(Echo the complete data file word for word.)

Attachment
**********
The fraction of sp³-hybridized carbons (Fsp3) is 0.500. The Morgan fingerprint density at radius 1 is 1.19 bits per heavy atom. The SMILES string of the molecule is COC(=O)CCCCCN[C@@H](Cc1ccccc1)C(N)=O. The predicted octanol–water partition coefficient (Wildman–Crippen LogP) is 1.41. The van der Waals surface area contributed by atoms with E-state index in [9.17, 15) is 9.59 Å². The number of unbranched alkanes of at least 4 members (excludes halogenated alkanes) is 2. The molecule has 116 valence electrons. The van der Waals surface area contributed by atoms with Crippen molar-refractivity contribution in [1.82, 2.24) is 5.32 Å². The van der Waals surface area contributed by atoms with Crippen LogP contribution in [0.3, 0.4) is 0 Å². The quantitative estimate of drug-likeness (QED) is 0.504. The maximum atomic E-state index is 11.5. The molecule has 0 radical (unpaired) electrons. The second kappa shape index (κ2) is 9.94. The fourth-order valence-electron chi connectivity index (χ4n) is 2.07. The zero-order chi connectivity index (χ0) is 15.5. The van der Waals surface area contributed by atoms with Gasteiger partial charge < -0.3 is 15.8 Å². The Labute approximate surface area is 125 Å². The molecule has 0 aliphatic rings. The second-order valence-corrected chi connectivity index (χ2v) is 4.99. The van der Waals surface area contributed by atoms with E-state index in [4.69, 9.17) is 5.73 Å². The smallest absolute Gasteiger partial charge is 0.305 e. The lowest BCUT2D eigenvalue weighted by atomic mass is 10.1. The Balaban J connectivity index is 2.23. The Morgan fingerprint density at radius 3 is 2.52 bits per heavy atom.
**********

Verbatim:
The fraction of sp³-hybridized carbons (Fsp3) is 0.500. The Morgan fingerprint density at radius 1 is 1.19 bits per heavy atom. The SMILES string of the molecule is COC(=O)CCCCCN[C@@H](Cc1ccccc1)C(N)=O. The predicted octanol–water partition coefficient (Wildman–Crippen LogP) is 1.41. The van der Waals surface area contributed by atoms with E-state index in [9.17, 15) is 9.59 Å². The number of unbranched alkanes of at least 4 members (excludes halogenated alkanes) is 2. The molecule has 116 valence electrons. The van der Waals surface area contributed by atoms with Crippen molar-refractivity contribution in [1.82, 2.24) is 5.32 Å². The van der Waals surface area contributed by atoms with Crippen LogP contribution in [0.3, 0.4) is 0 Å². The quantitative estimate of drug-likeness (QED) is 0.504. The maximum atomic E-state index is 11.5. The molecule has 0 radical (unpaired) electrons. The second kappa shape index (κ2) is 9.94. The fourth-order valence-electron chi connectivity index (χ4n) is 2.07. The zero-order chi connectivity index (χ0) is 15.5. The van der Waals surface area contributed by atoms with Gasteiger partial charge < -0.3 is 15.8 Å². The Labute approximate surface area is 125 Å². The molecule has 0 aliphatic rings. The second-order valence-corrected chi connectivity index (χ2v) is 4.99. The van der Waals surface area contributed by atoms with E-state index in [4.69, 9.17) is 5.73 Å². The smallest absolute Gasteiger partial charge is 0.305 e. The lowest BCUT2D eigenvalue weighted by atomic mass is 10.1. The Balaban J connectivity index is 2.23. The Morgan fingerprint density at radius 3 is 2.52 bits per heavy atom.